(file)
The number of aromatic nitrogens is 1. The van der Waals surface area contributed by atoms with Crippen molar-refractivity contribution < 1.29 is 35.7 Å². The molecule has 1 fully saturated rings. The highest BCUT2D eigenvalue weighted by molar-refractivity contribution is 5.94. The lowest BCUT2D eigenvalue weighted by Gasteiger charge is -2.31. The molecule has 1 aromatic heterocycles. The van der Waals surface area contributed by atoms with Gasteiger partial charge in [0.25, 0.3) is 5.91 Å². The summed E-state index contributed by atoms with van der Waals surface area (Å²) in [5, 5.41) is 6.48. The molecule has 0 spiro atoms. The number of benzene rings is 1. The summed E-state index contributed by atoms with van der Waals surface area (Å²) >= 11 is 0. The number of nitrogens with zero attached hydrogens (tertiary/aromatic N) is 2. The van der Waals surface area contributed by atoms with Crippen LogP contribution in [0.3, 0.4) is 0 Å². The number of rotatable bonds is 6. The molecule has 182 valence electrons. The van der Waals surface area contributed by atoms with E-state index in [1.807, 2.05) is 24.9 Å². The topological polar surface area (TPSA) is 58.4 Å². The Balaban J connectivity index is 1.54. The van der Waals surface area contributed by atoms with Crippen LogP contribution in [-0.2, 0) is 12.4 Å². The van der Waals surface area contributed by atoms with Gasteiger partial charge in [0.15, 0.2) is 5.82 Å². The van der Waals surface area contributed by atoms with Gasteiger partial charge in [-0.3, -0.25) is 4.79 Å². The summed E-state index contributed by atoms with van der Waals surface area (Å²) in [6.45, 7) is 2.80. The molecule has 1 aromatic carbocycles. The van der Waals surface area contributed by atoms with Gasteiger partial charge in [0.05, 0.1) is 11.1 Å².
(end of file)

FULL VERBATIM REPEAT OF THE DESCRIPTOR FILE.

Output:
The number of aromatic nitrogens is 1. The van der Waals surface area contributed by atoms with Crippen molar-refractivity contribution < 1.29 is 35.7 Å². The molecule has 1 fully saturated rings. The highest BCUT2D eigenvalue weighted by molar-refractivity contribution is 5.94. The lowest BCUT2D eigenvalue weighted by Gasteiger charge is -2.31. The molecule has 1 aromatic heterocycles. The van der Waals surface area contributed by atoms with Gasteiger partial charge in [0.25, 0.3) is 5.91 Å². The summed E-state index contributed by atoms with van der Waals surface area (Å²) in [5, 5.41) is 6.48. The molecule has 0 spiro atoms. The number of benzene rings is 1. The summed E-state index contributed by atoms with van der Waals surface area (Å²) >= 11 is 0. The number of nitrogens with zero attached hydrogens (tertiary/aromatic N) is 2. The van der Waals surface area contributed by atoms with Crippen LogP contribution in [0.3, 0.4) is 0 Å². The number of rotatable bonds is 6. The molecule has 182 valence electrons. The van der Waals surface area contributed by atoms with E-state index in [1.807, 2.05) is 24.9 Å². The topological polar surface area (TPSA) is 58.4 Å². The Balaban J connectivity index is 1.54. The van der Waals surface area contributed by atoms with Crippen LogP contribution in [-0.2, 0) is 12.4 Å². The van der Waals surface area contributed by atoms with Gasteiger partial charge in [0.15, 0.2) is 5.82 Å². The van der Waals surface area contributed by atoms with Gasteiger partial charge in [-0.3, -0.25) is 4.79 Å². The summed E-state index contributed by atoms with van der Waals surface area (Å²) in [6.45, 7) is 2.80. The molecule has 1 aromatic carbocycles. The van der Waals surface area contributed by atoms with Gasteiger partial charge in [0.05, 0.1) is 11.1 Å².